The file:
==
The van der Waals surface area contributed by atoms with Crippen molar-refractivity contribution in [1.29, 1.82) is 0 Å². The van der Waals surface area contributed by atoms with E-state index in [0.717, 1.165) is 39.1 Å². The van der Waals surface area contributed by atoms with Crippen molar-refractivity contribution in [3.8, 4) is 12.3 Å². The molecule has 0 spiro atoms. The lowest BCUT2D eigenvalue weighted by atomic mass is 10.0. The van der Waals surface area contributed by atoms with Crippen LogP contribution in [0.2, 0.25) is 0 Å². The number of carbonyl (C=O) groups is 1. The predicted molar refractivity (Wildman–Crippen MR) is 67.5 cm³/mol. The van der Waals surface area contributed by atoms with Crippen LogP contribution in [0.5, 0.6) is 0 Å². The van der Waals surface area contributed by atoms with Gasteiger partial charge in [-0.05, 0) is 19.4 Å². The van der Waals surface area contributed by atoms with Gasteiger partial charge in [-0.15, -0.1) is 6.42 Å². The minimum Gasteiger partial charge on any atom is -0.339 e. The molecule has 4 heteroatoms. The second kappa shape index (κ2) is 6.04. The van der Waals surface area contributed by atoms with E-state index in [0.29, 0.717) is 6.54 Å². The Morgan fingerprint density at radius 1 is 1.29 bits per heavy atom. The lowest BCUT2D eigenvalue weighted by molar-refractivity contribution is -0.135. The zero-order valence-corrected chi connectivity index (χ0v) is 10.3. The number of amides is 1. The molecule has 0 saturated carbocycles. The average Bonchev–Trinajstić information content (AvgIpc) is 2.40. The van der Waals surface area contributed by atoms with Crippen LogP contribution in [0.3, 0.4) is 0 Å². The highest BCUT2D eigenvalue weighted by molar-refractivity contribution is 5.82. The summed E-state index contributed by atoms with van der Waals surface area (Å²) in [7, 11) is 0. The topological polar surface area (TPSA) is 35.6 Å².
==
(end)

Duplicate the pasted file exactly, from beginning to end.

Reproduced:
The van der Waals surface area contributed by atoms with Crippen molar-refractivity contribution in [1.29, 1.82) is 0 Å². The van der Waals surface area contributed by atoms with E-state index in [0.717, 1.165) is 39.1 Å². The van der Waals surface area contributed by atoms with Crippen molar-refractivity contribution in [3.8, 4) is 12.3 Å². The molecule has 0 spiro atoms. The lowest BCUT2D eigenvalue weighted by atomic mass is 10.0. The van der Waals surface area contributed by atoms with Crippen LogP contribution in [0.2, 0.25) is 0 Å². The number of carbonyl (C=O) groups is 1. The predicted molar refractivity (Wildman–Crippen MR) is 67.5 cm³/mol. The van der Waals surface area contributed by atoms with Crippen LogP contribution in [0.5, 0.6) is 0 Å². The van der Waals surface area contributed by atoms with Gasteiger partial charge in [-0.05, 0) is 19.4 Å². The van der Waals surface area contributed by atoms with Gasteiger partial charge in [-0.15, -0.1) is 6.42 Å². The minimum Gasteiger partial charge on any atom is -0.339 e. The molecule has 4 heteroatoms. The second kappa shape index (κ2) is 6.04. The van der Waals surface area contributed by atoms with E-state index in [0.29, 0.717) is 6.54 Å². The Morgan fingerprint density at radius 1 is 1.29 bits per heavy atom. The lowest BCUT2D eigenvalue weighted by molar-refractivity contribution is -0.135. The zero-order valence-corrected chi connectivity index (χ0v) is 10.3. The number of amides is 1. The molecule has 0 saturated carbocycles. The average Bonchev–Trinajstić information content (AvgIpc) is 2.40. The van der Waals surface area contributed by atoms with Crippen LogP contribution in [0.3, 0.4) is 0 Å². The highest BCUT2D eigenvalue weighted by molar-refractivity contribution is 5.82. The summed E-state index contributed by atoms with van der Waals surface area (Å²) in [7, 11) is 0. The topological polar surface area (TPSA) is 35.6 Å².